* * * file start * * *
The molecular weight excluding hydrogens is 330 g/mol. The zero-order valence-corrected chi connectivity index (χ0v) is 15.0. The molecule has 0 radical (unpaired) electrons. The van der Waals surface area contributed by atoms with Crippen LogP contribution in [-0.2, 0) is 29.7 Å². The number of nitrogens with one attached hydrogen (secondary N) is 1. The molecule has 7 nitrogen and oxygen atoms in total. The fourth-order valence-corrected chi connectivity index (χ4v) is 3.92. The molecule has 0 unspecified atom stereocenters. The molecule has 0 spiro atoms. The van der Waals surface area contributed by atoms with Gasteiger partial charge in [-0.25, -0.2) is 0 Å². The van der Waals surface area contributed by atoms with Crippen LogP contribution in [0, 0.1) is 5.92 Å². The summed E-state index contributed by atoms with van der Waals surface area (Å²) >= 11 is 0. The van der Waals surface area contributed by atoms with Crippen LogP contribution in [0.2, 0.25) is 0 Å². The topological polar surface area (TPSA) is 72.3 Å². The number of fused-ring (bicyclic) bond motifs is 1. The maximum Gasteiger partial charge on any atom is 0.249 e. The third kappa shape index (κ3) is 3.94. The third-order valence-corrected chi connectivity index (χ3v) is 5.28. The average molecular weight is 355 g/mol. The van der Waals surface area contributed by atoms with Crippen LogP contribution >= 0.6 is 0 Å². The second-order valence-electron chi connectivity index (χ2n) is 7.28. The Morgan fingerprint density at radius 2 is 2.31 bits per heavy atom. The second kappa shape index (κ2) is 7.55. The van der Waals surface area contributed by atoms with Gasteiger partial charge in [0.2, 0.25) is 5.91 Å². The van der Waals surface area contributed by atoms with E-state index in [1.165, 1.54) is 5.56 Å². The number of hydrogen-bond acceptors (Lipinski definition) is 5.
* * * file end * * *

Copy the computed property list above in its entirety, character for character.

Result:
The molecular weight excluding hydrogens is 330 g/mol. The zero-order valence-corrected chi connectivity index (χ0v) is 15.0. The molecule has 0 radical (unpaired) electrons. The van der Waals surface area contributed by atoms with Crippen LogP contribution in [-0.2, 0) is 29.7 Å². The number of nitrogens with one attached hydrogen (secondary N) is 1. The molecule has 7 nitrogen and oxygen atoms in total. The fourth-order valence-corrected chi connectivity index (χ4v) is 3.92. The molecule has 0 unspecified atom stereocenters. The molecule has 0 spiro atoms. The van der Waals surface area contributed by atoms with Gasteiger partial charge in [-0.25, -0.2) is 0 Å². The van der Waals surface area contributed by atoms with Crippen LogP contribution in [0, 0.1) is 5.92 Å². The summed E-state index contributed by atoms with van der Waals surface area (Å²) >= 11 is 0. The van der Waals surface area contributed by atoms with Crippen LogP contribution in [0.2, 0.25) is 0 Å². The topological polar surface area (TPSA) is 72.3 Å². The number of fused-ring (bicyclic) bond motifs is 1. The maximum Gasteiger partial charge on any atom is 0.249 e. The third kappa shape index (κ3) is 3.94. The third-order valence-corrected chi connectivity index (χ3v) is 5.28. The average molecular weight is 355 g/mol. The van der Waals surface area contributed by atoms with Crippen LogP contribution >= 0.6 is 0 Å². The second-order valence-electron chi connectivity index (χ2n) is 7.28. The Morgan fingerprint density at radius 2 is 2.31 bits per heavy atom. The second kappa shape index (κ2) is 7.55. The van der Waals surface area contributed by atoms with Gasteiger partial charge in [0.2, 0.25) is 5.91 Å². The van der Waals surface area contributed by atoms with E-state index in [1.165, 1.54) is 5.56 Å². The number of hydrogen-bond acceptors (Lipinski definition) is 5.